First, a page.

Thursday, September 12, 2013
Thank You, C-SPAN-2, Now, Do Better!
The New York Times Sunday Book Review section recently featured a full-page ad highlighting the 15-year anniversary of C-SPAN-2 Book TV. On the one hand, showcasing tens of thousands of hours or programming dedicated to books is great. But on the other hand, it falls far short of what is needed to truly promote the book publishing world.
Take a look: the ad boasted of featuring 9,000 authors, but when you do the math, that’s fewer than two per day. Heck, in one 30-minute segment you could easily feature five authors.
Perhaps the problem is that C-SPAN-2 runs a long speech given by an author and then reruns it on a loop. Instead, such valuable air-time could be used to review books, interview authors, or feature shorter speeches that get aired just once.
Don’t get me wrong. I have nothing against any media outlet that highlights the art of writers. But if no other station will step forward to promote books, we need C-SPAN-2 to increase and diversify its coverage. Over the duration of its existence, I calculate no fewer than four million books were published. They covered about a fourth of one percent of such books.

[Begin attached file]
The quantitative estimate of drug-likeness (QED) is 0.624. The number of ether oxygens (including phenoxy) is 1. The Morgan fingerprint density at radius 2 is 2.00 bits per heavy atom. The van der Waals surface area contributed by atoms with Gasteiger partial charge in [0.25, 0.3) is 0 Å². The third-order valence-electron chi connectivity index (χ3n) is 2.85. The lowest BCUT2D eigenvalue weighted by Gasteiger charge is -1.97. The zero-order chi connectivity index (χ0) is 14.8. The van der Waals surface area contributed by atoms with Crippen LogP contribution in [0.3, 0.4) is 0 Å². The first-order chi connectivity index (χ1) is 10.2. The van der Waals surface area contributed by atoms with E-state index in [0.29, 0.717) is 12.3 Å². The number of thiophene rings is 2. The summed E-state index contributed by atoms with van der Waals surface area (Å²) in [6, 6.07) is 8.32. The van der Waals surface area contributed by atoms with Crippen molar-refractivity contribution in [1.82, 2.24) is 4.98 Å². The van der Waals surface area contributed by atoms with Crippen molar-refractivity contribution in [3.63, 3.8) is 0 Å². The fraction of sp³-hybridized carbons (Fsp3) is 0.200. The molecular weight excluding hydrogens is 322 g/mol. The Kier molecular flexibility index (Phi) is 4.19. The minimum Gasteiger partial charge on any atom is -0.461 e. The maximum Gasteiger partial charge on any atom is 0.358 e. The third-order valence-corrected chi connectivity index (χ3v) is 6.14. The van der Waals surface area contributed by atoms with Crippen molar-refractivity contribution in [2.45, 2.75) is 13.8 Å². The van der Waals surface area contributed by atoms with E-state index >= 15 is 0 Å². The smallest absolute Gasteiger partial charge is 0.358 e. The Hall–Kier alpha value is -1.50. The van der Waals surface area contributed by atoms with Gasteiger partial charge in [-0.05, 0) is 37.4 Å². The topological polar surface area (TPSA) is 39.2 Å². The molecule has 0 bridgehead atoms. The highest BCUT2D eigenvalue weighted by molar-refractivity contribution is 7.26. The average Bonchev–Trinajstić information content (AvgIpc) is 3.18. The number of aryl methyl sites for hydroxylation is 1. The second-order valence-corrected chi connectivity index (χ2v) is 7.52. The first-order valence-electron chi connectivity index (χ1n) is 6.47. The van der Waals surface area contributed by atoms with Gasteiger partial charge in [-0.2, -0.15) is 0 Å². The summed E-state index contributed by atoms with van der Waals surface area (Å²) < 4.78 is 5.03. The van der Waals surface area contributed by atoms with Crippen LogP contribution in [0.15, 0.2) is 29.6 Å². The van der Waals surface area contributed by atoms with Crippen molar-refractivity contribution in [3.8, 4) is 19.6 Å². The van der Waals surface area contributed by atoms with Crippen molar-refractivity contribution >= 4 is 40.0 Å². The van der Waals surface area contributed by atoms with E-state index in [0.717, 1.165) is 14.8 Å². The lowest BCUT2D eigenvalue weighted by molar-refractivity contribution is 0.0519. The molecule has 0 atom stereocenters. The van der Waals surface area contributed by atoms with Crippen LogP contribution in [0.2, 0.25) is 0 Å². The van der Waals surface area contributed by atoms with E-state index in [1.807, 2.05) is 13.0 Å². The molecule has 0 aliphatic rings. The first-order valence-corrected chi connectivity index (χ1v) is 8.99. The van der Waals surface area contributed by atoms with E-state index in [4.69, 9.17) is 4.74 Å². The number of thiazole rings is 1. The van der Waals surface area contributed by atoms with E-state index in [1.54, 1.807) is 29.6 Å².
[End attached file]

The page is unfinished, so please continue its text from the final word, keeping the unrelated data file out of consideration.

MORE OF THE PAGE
C-SPAN-2 wouldn’t even need much of a budget to produce significantly more programming. It doesn’t take a lot of resource to put on roundtables, interviews, or book readings. Heck, even airing two-minute book trailers created by authors and publishers would be helpful to launching a bigger buzz over a greater number of titles than is presently generated by the TV station.
But it’s not just to one station to rescue an entire industry. I would love to see book-related shows and segments air across the TV landscape. Every station can have a themed book show.
Couldn’t ESPN feature, once-a-week, a show highlighting sports books? Or maybe the Cooking Channel can cover the new cookbooks. Or can the Weathet Chanel talk to authors of books about great storms or rescue techniques?
I know the major networks and leading cable stations can do more to keep books in front of the public eye. I hope they do. TV executives should realize it’s a low-cost venture to feature books and authors.
Maybe one day publishing will get its own reality show. I don’t know if that’s a good thing, but right now, more TV coverage is preferred.
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Brian Feinblum’s views, opinions, and ideas expressed in this blog are his alone and not that of his employer, the nation’s largest book promoter. You can follow him on Twitter @theprexpert and email him at email@example.com. He feels more important when discussed in the third-person. This is copyrighted by BookMarketingBuzzBlog © 2013